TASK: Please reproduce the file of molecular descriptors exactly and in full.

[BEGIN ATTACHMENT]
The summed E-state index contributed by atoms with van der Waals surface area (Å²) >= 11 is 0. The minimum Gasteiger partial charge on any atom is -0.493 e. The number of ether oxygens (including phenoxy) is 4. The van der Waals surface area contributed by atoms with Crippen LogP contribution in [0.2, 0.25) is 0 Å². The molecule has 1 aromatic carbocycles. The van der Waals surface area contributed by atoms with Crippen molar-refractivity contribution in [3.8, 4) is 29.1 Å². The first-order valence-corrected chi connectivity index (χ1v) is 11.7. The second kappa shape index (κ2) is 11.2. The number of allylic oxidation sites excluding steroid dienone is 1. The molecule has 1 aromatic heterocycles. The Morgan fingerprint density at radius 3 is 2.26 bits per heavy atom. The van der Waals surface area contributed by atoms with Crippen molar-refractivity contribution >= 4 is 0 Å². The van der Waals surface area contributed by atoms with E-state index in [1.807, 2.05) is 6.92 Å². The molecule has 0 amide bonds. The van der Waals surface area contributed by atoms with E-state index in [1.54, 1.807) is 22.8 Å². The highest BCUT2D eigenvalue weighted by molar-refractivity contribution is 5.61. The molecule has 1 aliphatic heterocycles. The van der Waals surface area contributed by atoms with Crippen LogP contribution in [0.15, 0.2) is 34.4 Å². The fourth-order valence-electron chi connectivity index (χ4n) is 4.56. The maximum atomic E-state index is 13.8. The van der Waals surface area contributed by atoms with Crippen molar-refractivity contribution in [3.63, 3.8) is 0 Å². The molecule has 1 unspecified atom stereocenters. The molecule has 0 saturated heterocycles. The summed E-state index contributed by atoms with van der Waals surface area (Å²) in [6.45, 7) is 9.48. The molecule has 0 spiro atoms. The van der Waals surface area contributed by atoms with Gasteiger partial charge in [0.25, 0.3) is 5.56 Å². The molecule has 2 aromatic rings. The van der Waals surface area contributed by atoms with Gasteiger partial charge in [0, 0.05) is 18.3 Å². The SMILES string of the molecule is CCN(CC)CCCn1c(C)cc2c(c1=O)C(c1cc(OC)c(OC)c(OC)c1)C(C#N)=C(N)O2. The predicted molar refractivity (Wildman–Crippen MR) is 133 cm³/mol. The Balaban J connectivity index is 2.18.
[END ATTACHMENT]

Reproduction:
The summed E-state index contributed by atoms with van der Waals surface area (Å²) >= 11 is 0. The minimum Gasteiger partial charge on any atom is -0.493 e. The number of ether oxygens (including phenoxy) is 4. The van der Waals surface area contributed by atoms with Crippen LogP contribution in [0.2, 0.25) is 0 Å². The molecule has 1 aromatic carbocycles. The van der Waals surface area contributed by atoms with Crippen molar-refractivity contribution in [3.8, 4) is 29.1 Å². The first-order valence-corrected chi connectivity index (χ1v) is 11.7. The second kappa shape index (κ2) is 11.2. The number of allylic oxidation sites excluding steroid dienone is 1. The molecule has 1 aromatic heterocycles. The Morgan fingerprint density at radius 3 is 2.26 bits per heavy atom. The van der Waals surface area contributed by atoms with Crippen molar-refractivity contribution >= 4 is 0 Å². The van der Waals surface area contributed by atoms with E-state index in [1.807, 2.05) is 6.92 Å². The molecule has 0 amide bonds. The van der Waals surface area contributed by atoms with E-state index in [1.54, 1.807) is 22.8 Å². The highest BCUT2D eigenvalue weighted by molar-refractivity contribution is 5.61. The molecule has 1 aliphatic heterocycles. The van der Waals surface area contributed by atoms with Crippen LogP contribution in [0.15, 0.2) is 34.4 Å². The fourth-order valence-electron chi connectivity index (χ4n) is 4.56. The maximum atomic E-state index is 13.8. The van der Waals surface area contributed by atoms with Crippen molar-refractivity contribution in [3.63, 3.8) is 0 Å². The molecule has 1 unspecified atom stereocenters. The molecule has 0 saturated heterocycles. The summed E-state index contributed by atoms with van der Waals surface area (Å²) in [6.45, 7) is 9.48. The molecule has 0 spiro atoms. The van der Waals surface area contributed by atoms with Gasteiger partial charge in [0.25, 0.3) is 5.56 Å². The molecule has 2 aromatic rings. The van der Waals surface area contributed by atoms with Gasteiger partial charge in [0, 0.05) is 18.3 Å². The SMILES string of the molecule is CCN(CC)CCCn1c(C)cc2c(c1=O)C(c1cc(OC)c(OC)c(OC)c1)C(C#N)=C(N)O2. The predicted molar refractivity (Wildman–Crippen MR) is 133 cm³/mol. The Balaban J connectivity index is 2.18.